I got into flying fairly late in life. I got a few hours in while I was taking my DEWLine training in Streator Il in 1960 but earning a living and having a family got in the way of any further aviation adventures.

I moved back to Ottawa in the summer of 1974 after going through a separation and decided to fill my time with flying again. I went to Bradley Air Services at the Carp Airport and took a 40 minute introductory flight on August 13 and was hooked. I soloed on October 27 after 18 hours of dual training and in November I purchased a Piper Cherokee PA28-140, CF-XAR, and used it for the rest of my training. Owning my own aircraft meant I only had to pay for the instructor which helped with the investment. I received my private pilot’s license April of 1975 after having accumulated a total of 47.6 hours of flying time.

In August of 1975, I upgraded both my aircraft and license to a multi-engine rating with the acquisition of a Piper Apache PA23-140, CF-GEK.

CF-XAR on the right was my first aircraft. This picture shows CF-GEK in its original colours.

CF-XAR on the right was my first aircraft. This picture shows CF-GEK, my second aircraft, in her original colours.

Here is CF-GEK in her new colours.

Here is CF-GEK in her new colours.

By this time, I had a partner in the aircraft, Phil White, and CF-GEK was becoming a maintenance nightmare. Both props had run out of time and the replacement costs were almost as much as the plane was worth for scrap. Phil and I sold the plane and pick up another Cherokee, C-GDVQ, at a bankruptcy sale.  Somewhere along the line we parted company with DVQ and Phil went on to purchase a Rockwell Commander 114, C-GOGJ, of which I became a minor partner. The Rockwell was a high-performance single and a joy to fly.

Rockwell Commander 114, C-GOGJ. Sleek, fast, and a joy to fly.

Rockwell Commander 114, C-GOGJ. Sleek, fast, and a joy to fly.

I always had a dream to own and fly a helicopter and I made the dream (nightmare!) come true in July of 1988. C-GZNR taught me a couple of life’s lessons. One, don’t invest in a helicopter unless your spouse is firmly in agreement. Two, don’t buy a helicopter at the beginning of a recession if you’re running a small business that eats up 70 hours a week of your time. 🙂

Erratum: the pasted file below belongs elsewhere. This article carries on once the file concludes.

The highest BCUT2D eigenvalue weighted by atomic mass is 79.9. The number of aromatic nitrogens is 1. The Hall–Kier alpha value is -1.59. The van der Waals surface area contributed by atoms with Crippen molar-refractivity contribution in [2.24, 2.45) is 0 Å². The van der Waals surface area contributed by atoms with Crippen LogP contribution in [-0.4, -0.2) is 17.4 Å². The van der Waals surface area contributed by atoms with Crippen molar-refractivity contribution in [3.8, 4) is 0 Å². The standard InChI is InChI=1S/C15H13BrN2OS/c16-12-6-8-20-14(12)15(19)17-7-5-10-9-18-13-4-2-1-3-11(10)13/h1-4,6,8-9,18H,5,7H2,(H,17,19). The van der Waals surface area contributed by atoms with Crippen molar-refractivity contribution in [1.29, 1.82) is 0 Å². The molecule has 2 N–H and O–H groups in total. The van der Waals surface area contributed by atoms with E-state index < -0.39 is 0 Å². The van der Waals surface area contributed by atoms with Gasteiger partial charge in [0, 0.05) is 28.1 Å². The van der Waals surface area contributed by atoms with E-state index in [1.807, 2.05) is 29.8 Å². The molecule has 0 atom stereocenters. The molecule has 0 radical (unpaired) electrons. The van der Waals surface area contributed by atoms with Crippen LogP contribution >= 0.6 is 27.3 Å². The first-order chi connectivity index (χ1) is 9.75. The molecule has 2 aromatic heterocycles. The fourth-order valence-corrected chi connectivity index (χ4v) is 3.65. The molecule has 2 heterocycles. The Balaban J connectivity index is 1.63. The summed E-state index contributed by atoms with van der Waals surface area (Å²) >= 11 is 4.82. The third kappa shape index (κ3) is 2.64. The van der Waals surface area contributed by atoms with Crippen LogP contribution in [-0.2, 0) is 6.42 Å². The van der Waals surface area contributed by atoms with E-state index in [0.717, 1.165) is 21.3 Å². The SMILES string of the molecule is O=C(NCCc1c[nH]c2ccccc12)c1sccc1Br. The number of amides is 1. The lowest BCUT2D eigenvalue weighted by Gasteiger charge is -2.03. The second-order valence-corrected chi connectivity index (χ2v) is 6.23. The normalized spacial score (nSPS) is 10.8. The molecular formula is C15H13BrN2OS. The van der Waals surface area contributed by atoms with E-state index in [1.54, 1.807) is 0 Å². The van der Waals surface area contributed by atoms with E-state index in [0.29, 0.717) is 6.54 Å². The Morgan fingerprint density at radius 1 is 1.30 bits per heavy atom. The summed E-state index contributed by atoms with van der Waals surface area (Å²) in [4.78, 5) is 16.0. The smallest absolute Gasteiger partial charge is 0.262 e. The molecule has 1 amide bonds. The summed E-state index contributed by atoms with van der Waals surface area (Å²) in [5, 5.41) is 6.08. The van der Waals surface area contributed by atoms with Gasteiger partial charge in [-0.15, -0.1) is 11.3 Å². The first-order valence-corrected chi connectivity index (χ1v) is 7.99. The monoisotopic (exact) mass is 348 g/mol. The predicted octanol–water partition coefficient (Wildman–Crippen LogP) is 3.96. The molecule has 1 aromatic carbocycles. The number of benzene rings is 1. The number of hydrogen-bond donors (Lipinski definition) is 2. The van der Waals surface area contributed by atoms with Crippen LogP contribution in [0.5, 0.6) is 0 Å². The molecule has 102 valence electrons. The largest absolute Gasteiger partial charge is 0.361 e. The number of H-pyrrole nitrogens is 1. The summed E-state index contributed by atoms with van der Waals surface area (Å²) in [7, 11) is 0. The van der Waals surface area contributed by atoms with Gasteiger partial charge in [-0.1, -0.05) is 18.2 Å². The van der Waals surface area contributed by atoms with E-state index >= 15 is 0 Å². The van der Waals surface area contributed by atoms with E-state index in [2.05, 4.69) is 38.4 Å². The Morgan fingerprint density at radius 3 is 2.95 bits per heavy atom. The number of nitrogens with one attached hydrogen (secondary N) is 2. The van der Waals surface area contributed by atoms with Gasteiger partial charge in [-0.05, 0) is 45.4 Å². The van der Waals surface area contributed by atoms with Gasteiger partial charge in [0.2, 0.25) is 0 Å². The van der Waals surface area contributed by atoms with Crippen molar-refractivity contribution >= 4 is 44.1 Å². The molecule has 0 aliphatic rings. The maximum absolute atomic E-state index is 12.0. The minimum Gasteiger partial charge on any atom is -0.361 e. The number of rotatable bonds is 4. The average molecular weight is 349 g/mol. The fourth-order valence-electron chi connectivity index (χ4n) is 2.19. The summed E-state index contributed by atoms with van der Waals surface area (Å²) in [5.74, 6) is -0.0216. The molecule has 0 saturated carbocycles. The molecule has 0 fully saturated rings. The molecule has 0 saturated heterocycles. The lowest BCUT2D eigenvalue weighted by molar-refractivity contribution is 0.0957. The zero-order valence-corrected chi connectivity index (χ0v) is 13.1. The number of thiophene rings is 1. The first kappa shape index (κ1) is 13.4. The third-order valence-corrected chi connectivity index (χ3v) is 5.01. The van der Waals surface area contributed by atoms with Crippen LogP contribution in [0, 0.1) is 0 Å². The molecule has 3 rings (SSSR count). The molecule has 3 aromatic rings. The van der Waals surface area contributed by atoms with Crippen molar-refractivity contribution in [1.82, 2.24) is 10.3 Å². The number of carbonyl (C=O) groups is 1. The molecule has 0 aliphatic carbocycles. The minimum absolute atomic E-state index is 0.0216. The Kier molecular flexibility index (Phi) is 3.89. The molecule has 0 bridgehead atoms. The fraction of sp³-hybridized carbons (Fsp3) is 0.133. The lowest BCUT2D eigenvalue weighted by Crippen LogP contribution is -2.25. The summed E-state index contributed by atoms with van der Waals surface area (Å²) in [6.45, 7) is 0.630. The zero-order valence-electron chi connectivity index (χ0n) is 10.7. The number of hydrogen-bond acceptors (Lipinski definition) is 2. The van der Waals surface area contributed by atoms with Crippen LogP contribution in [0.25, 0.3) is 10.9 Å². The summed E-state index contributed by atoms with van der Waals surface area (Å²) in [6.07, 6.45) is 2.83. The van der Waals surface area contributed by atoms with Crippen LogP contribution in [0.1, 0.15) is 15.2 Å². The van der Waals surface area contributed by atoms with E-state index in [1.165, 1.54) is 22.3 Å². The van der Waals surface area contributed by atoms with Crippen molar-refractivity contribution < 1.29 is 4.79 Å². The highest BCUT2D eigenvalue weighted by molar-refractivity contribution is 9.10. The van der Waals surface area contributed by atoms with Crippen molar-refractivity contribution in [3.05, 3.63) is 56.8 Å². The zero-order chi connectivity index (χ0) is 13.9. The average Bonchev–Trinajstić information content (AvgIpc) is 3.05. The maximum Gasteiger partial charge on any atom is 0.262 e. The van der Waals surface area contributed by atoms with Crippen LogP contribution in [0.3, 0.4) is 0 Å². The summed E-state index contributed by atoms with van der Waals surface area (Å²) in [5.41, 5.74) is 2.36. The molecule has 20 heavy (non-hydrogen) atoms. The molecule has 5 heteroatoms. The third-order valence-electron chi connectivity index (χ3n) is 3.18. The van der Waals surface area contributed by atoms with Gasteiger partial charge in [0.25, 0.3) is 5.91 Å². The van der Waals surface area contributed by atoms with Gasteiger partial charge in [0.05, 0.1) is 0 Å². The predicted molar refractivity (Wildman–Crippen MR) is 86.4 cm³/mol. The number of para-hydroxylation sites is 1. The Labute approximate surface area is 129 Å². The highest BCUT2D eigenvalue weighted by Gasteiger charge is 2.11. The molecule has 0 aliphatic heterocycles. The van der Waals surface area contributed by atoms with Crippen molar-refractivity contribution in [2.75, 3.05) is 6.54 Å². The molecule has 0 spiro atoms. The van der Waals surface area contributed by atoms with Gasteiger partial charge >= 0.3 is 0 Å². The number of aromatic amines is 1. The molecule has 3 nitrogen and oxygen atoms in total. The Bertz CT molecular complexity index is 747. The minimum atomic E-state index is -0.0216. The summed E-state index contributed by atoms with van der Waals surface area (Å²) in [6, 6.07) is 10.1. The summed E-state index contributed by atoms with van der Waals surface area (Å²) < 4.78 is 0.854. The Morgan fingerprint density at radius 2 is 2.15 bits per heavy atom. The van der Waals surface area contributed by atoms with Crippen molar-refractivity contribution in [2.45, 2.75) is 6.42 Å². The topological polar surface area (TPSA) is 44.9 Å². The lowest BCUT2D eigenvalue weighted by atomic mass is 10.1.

C-GZNR. The last aircraft I owned (so far!) and is likely to stay that way.

C-GZNR. The last aircraft I owned and it’s likely to stay that way.

I finally found someone who took the helicopter off my hands after having it sit in my backyard for 10 years without being flown. As we watched it go down the road on a trailer heading west, we opened a bottle of bubbly to celebrate the occasion.

I’ve never owned another aircraft since then.

In 2008, for my 68th birthday, I went over to the Carp airport (C-YRP) and treated myself to a check-ride in a Cessna C-172P with a check pilot to see if I still had the touch. Apparently, flying an airplane is a bit like riding a bicycle in that you never forget how to do it albeit you’re a bit rusty.

Whenever I’m tempted to become active again, I remember the old saying, “I’d rather be down here wishing I was up there, then up there wishing I was down here.”

Sometime in 2022, I got curious as to what had happened to my first aircraft, CF-XAR, so I went on an Internet search to see where it had gone. While I was never able to track its trail, I did manage to find its current resting place. It is now (was?) owned by a gentleman in Norton NB by the name of Steve Armstrong who had purchased XAR from Trevor Jones (location unknown). Interesting, Steve is doing what I did and is using XAR to learn to fly on and get his private pilot’s license. The old bird continues to serve. Here is a picture of CF-XAR in her 2022 livery.

CF-XAR in 2022. The old bird still flies!

By the end of my flying “career,” I had accumulated 536.9 hours, 273.4 of which were multi-engine time.